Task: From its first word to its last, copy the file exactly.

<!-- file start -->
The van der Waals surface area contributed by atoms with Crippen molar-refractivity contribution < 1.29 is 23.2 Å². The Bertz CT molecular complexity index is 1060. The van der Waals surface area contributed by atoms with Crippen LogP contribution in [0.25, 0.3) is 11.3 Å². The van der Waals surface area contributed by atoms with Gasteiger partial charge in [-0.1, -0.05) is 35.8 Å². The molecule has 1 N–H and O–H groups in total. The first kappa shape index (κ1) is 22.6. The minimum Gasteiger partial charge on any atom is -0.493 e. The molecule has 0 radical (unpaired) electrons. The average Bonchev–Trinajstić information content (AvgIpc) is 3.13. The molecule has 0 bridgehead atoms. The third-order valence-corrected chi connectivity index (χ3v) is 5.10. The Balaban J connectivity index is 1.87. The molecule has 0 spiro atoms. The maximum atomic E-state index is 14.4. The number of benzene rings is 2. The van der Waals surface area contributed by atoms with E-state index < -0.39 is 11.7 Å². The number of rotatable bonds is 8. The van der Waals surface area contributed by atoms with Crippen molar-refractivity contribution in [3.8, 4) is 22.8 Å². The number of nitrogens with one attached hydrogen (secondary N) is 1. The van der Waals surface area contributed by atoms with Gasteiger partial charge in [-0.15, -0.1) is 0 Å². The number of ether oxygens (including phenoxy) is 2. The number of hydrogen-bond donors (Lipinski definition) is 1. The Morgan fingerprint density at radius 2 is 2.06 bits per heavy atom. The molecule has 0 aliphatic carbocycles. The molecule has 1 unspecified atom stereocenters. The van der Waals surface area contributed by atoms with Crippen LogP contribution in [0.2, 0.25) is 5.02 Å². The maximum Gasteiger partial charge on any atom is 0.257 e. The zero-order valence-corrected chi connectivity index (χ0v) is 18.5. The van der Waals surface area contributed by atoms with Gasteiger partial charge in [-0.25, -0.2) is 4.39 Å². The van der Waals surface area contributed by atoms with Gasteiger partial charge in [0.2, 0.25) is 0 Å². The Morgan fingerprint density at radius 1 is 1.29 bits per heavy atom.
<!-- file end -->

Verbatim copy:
The van der Waals surface area contributed by atoms with Crippen molar-refractivity contribution < 1.29 is 23.2 Å². The Bertz CT molecular complexity index is 1060. The van der Waals surface area contributed by atoms with Crippen LogP contribution in [0.25, 0.3) is 11.3 Å². The van der Waals surface area contributed by atoms with Gasteiger partial charge in [-0.1, -0.05) is 35.8 Å². The molecule has 1 N–H and O–H groups in total. The first kappa shape index (κ1) is 22.6. The minimum Gasteiger partial charge on any atom is -0.493 e. The molecule has 0 radical (unpaired) electrons. The average Bonchev–Trinajstić information content (AvgIpc) is 3.13. The molecule has 0 bridgehead atoms. The third-order valence-corrected chi connectivity index (χ3v) is 5.10. The Balaban J connectivity index is 1.87. The molecule has 0 spiro atoms. The maximum atomic E-state index is 14.4. The number of benzene rings is 2. The van der Waals surface area contributed by atoms with E-state index < -0.39 is 11.7 Å². The number of rotatable bonds is 8. The van der Waals surface area contributed by atoms with Crippen molar-refractivity contribution in [3.8, 4) is 22.8 Å². The number of nitrogens with one attached hydrogen (secondary N) is 1. The van der Waals surface area contributed by atoms with Gasteiger partial charge in [-0.15, -0.1) is 0 Å². The number of ether oxygens (including phenoxy) is 2. The number of hydrogen-bond donors (Lipinski definition) is 1. The Morgan fingerprint density at radius 2 is 2.06 bits per heavy atom. The molecule has 0 aliphatic carbocycles. The molecule has 1 unspecified atom stereocenters. The van der Waals surface area contributed by atoms with Crippen LogP contribution in [0.2, 0.25) is 5.02 Å². The maximum Gasteiger partial charge on any atom is 0.257 e. The zero-order valence-corrected chi connectivity index (χ0v) is 18.5. The van der Waals surface area contributed by atoms with Gasteiger partial charge in [-0.25, -0.2) is 4.39 Å². The van der Waals surface area contributed by atoms with Gasteiger partial charge in [0.2, 0.25) is 0 Å². The Morgan fingerprint density at radius 1 is 1.29 bits per heavy atom.